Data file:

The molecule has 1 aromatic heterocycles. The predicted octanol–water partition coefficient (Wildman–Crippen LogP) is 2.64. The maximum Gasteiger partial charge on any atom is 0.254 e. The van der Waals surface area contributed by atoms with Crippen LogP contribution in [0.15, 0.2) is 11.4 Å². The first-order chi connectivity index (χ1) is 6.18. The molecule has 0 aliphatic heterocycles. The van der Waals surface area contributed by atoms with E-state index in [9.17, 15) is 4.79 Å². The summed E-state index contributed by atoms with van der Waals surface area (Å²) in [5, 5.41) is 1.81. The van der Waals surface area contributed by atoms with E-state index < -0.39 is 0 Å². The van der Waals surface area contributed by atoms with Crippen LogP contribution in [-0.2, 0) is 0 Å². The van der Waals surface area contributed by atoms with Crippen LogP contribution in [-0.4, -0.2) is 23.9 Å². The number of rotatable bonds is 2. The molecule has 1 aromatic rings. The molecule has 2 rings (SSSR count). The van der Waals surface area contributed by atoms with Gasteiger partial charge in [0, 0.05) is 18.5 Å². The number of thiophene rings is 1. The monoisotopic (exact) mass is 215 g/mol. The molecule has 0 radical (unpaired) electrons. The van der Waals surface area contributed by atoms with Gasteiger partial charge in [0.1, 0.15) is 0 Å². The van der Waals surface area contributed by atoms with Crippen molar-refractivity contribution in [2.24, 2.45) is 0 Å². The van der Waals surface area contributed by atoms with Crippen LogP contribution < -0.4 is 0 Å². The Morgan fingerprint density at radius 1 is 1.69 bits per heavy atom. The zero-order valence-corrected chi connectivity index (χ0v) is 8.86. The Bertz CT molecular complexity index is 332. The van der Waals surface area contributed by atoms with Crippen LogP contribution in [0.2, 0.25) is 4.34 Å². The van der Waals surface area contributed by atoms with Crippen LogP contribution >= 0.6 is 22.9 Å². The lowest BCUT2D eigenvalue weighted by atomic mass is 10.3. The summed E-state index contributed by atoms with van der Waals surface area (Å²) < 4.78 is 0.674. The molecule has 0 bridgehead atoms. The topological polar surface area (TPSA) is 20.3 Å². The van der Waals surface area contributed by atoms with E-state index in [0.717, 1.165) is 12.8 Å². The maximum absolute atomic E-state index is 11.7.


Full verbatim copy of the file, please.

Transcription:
The molecule has 1 aromatic heterocycles. The predicted octanol–water partition coefficient (Wildman–Crippen LogP) is 2.64. The maximum Gasteiger partial charge on any atom is 0.254 e. The van der Waals surface area contributed by atoms with Crippen LogP contribution in [0.15, 0.2) is 11.4 Å². The first-order chi connectivity index (χ1) is 6.18. The molecule has 0 aliphatic heterocycles. The van der Waals surface area contributed by atoms with E-state index in [9.17, 15) is 4.79 Å². The summed E-state index contributed by atoms with van der Waals surface area (Å²) in [5, 5.41) is 1.81. The van der Waals surface area contributed by atoms with E-state index < -0.39 is 0 Å². The van der Waals surface area contributed by atoms with Crippen LogP contribution in [-0.2, 0) is 0 Å². The van der Waals surface area contributed by atoms with Crippen LogP contribution in [-0.4, -0.2) is 23.9 Å². The number of rotatable bonds is 2. The molecule has 1 aromatic rings. The molecule has 2 rings (SSSR count). The van der Waals surface area contributed by atoms with Gasteiger partial charge in [0, 0.05) is 18.5 Å². The number of thiophene rings is 1. The monoisotopic (exact) mass is 215 g/mol. The molecule has 0 radical (unpaired) electrons. The van der Waals surface area contributed by atoms with Gasteiger partial charge in [0.1, 0.15) is 0 Å². The van der Waals surface area contributed by atoms with Crippen molar-refractivity contribution in [2.24, 2.45) is 0 Å². The van der Waals surface area contributed by atoms with Crippen LogP contribution < -0.4 is 0 Å². The Morgan fingerprint density at radius 1 is 1.69 bits per heavy atom. The zero-order valence-corrected chi connectivity index (χ0v) is 8.86. The Bertz CT molecular complexity index is 332. The van der Waals surface area contributed by atoms with Crippen LogP contribution in [0.2, 0.25) is 4.34 Å². The van der Waals surface area contributed by atoms with Crippen LogP contribution >= 0.6 is 22.9 Å². The lowest BCUT2D eigenvalue weighted by atomic mass is 10.3. The summed E-state index contributed by atoms with van der Waals surface area (Å²) < 4.78 is 0.674. The molecule has 0 bridgehead atoms. The topological polar surface area (TPSA) is 20.3 Å². The van der Waals surface area contributed by atoms with E-state index in [0.717, 1.165) is 12.8 Å². The maximum absolute atomic E-state index is 11.7.